State snatches home-made lunch, subs ‘nuggets’

A four-year-old’s home-packed lunch — turkey-and-cheese sandwich, banana, potato chips and apple juice — was rejected by a state lunchbox inspector at a North Carolina elementary school, reports the Carolina Journal. Instead the preschooler ate three chicken nuggets from the school lunch – and nothing else. Mom was charged $1.25.

“What got me so mad is, number one, don’t tell my kid I’m not packing her lunch box properly,” the girl’s mother told CJ. “I pack her lunchbox according to what she eats. It always consists of a fruit. It never consists of a vegetable. She eats vegetables at home because I have to watch her because she doesn’t really care for vegetables.”

The state requires all lunches served in pre-K programs — including in-home day-care centers — to meet U.S. Department of Agriculture guidelines, which call for one serving of meat, one serving of milk, one serving of grain, and two servings of fruit or vegetables.

As it turns out, the lunch did meet USDA guidelines. “With a turkey sandwich, that covers your protein, your grain, and if it had cheese on it, that’s the dairy,” said Jani Kozlowski, the fiscal and statutory policy manager for the division (of child development). The lunch has to include a fruit or vegetable, but not both, she said. Potato chips don’t de-nutritionize an otherwise health lunch.

So North Carolina hires lunchbox inspectors — at what salary I wonder? — to snatch turkey sandwiches from little girls. (OK, they didn’t take her home-packed lunch away, but she didn’t eat it because she’d been told  it was “not healthy,” according to her mother.)

The school principal says parents aren’t charged for the school lunch. The pre-K program is funded by the state for children from low-income families or those with special needs.

It’s a “non-troversy,” argues The League of Ordinary Gentlemen. The inspector was investigating the school’s compliance with the subsidized lunch program, which requires providing additional food to kids who don’t bring a healthy lunch.

A second mother has complained, saying her daughter was told not to eat her home-packed lunch (salami and cheese on a wheat bun and apple juice).  Instead, she ate chicken nuggets, sweet potato and milk. A letter sent to parents warns they may be charged if they miss a food group and their child receives supplemental food.


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  1. Stacy in NJ says:

    We know we are A Brave New World when there is such a creature as a “state lunch box inspector”.

    North Carolina should use the funds that pay the salary of this inspector for a “state homework inspector”, someone who inspects each students daily homework and fines parents when it is incomplete.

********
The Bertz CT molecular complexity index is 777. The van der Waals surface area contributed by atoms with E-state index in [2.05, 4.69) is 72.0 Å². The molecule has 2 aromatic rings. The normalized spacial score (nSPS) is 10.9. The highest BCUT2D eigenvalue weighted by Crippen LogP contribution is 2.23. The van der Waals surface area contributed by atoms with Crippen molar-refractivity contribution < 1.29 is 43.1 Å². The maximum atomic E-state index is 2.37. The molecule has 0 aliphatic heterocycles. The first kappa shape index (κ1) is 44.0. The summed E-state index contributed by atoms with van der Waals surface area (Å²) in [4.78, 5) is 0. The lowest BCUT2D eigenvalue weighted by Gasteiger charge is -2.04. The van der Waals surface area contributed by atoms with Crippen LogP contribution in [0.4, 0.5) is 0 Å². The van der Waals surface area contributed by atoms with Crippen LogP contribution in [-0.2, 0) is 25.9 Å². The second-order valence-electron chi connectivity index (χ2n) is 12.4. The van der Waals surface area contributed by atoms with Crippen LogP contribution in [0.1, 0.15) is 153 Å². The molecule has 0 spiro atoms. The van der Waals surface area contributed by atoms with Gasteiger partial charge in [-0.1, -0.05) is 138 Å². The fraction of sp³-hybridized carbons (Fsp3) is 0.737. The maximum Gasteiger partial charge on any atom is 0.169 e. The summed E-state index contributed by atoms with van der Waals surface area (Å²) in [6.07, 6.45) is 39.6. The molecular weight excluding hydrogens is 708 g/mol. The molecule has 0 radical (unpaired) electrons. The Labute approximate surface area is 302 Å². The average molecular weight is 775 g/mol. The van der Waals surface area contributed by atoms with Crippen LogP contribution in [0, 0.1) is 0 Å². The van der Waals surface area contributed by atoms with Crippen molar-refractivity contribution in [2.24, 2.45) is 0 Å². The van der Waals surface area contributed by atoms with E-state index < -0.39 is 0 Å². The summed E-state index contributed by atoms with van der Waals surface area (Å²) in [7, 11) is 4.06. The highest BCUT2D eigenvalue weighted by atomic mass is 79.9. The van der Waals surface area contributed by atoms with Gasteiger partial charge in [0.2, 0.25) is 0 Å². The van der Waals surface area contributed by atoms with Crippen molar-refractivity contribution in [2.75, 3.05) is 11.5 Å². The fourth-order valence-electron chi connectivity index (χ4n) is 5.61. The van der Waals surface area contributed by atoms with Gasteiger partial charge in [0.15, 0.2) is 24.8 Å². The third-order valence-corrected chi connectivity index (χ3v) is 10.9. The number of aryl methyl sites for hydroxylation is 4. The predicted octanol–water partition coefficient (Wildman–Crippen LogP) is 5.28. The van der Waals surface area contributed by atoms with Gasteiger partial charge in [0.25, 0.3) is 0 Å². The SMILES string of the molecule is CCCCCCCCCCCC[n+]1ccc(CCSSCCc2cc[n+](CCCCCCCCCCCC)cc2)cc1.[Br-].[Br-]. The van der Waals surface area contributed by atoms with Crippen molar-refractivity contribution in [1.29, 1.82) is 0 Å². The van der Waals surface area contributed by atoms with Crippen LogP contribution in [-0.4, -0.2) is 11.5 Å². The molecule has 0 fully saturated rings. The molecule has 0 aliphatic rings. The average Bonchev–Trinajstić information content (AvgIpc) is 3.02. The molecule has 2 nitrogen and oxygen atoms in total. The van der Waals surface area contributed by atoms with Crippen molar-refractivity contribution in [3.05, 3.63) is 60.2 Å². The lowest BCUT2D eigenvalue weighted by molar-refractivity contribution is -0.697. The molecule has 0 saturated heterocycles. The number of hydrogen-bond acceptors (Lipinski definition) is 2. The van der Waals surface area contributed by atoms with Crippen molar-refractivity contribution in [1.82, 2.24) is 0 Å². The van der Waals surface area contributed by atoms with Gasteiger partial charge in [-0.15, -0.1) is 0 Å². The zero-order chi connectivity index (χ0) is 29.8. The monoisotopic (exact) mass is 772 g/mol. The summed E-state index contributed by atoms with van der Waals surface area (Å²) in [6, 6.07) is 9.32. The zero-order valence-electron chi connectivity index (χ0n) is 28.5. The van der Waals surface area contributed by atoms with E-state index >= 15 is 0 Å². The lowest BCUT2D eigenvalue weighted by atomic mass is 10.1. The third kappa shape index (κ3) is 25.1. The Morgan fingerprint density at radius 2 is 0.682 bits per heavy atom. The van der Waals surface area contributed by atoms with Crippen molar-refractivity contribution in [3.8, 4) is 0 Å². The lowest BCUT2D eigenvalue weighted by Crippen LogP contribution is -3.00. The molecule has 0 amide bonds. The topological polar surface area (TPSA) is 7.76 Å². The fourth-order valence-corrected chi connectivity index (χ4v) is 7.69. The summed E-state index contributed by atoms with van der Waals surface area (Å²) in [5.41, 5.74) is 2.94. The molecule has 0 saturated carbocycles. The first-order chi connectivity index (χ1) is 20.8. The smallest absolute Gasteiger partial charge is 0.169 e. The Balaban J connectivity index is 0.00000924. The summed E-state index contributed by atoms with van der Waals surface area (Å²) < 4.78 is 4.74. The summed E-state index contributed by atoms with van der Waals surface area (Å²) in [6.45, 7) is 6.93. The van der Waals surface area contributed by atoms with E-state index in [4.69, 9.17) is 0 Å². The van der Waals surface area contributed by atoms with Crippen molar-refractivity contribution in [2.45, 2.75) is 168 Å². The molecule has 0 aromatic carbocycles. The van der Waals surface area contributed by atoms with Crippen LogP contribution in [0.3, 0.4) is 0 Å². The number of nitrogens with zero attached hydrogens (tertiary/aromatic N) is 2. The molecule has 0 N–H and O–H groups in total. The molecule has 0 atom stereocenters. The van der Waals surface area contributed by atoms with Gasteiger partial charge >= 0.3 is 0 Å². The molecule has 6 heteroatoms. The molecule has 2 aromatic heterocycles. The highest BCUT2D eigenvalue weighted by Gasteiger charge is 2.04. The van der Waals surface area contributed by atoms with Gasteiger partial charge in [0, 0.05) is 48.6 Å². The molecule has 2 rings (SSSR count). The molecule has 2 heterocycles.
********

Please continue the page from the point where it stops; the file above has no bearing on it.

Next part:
2. The biggest problem with this story, of course, is that it’s completely false.

    • Your link has been updated. The story that blogger links to confirms much of the original story, and adds more:

      Diane Zambrano says her 4-year-old daughter, Jazlyn, is in the same West Hoke Elementary School class as the little girl whose lunch gained national attention earlier this week. When Zambrano picked Jazlyn up from school late last month, she was told by Jazlyn’s teacher that the lunch she had packed that day did not meet the necessary guidelines and that Jazlyn had been sent to the cafeteria.

      The lunch Zambrano packed for her daughter? A cheese and salami sandwich on a wheat bun with apple juice. The lunch she got in the cafeteria? Chicken nuggets, a sweet potato, bread and milk.

      I have to say, the home packed lunches seem much healthier than the school-provided lunches.

      There’s even a school memo, on school letterhead:

      The memo Jazlyn brought from the school outlines the necessary nutritional requirements students’ homemade lunches must contain: two servings of fruit or vegetables, one serving of dairy, one serving of grain and one serving of meat or meat substitute. Included with the memo was a separate sheet, this one a bill for the cafeteria food Jazlyn was served.

      The memo, dated Jan. 27 with the subject line “RE: Healthy Lunches,” was signed by school principal Jackie Samuels and said, while “we welcome students to bring lunches from home … it must be a nutritious, balanced meal with the above requirements. Students, who do not bring a healthy lunch, will be offered the missing portions which may result in a fee from the cafeteria.”

      So, the story’s infuriating, but not fake.

  3. The story is not completely false. To stay enrolled in a state subsidized pre-school the mom has to accept the fact that her daughter may be given chicken nuggets at school every day. What 4 year old will choose to eat a healthy turkey sandwhich over chicken nuggets?

  4. The AP reports that the school is now blaming a teacher for “mistakenly” telling the little girl to get a new lunch.

    Alwa\ys blame the teacher and not the people who make the rules he or she has to follow.

  5. Richard Aubrey says:

    MikeP. I suppose that depends on whether the teacher, or other food nazi petty tyrant, got the rules right or got them wrong.
    Somehow, I can’t see a teacher, who is supposed to be educated and at least somwhat in tune with the kids, and to be of the human species, to be unable to apply common sense.
    So either the teacher got the rules right but lacked the moral courage to let the kid eat her lunch in peace, or the teacher got the rules wrong and was such a nutcase as to want to enforce them. Little bit of authority went to the teacher’s head, I guess.
    It would be better for teachers to find another agent of The State to blame for this.
    Question. Is this business the business of The State?

  6. I’m sure this won’t be the last time we hear such a story.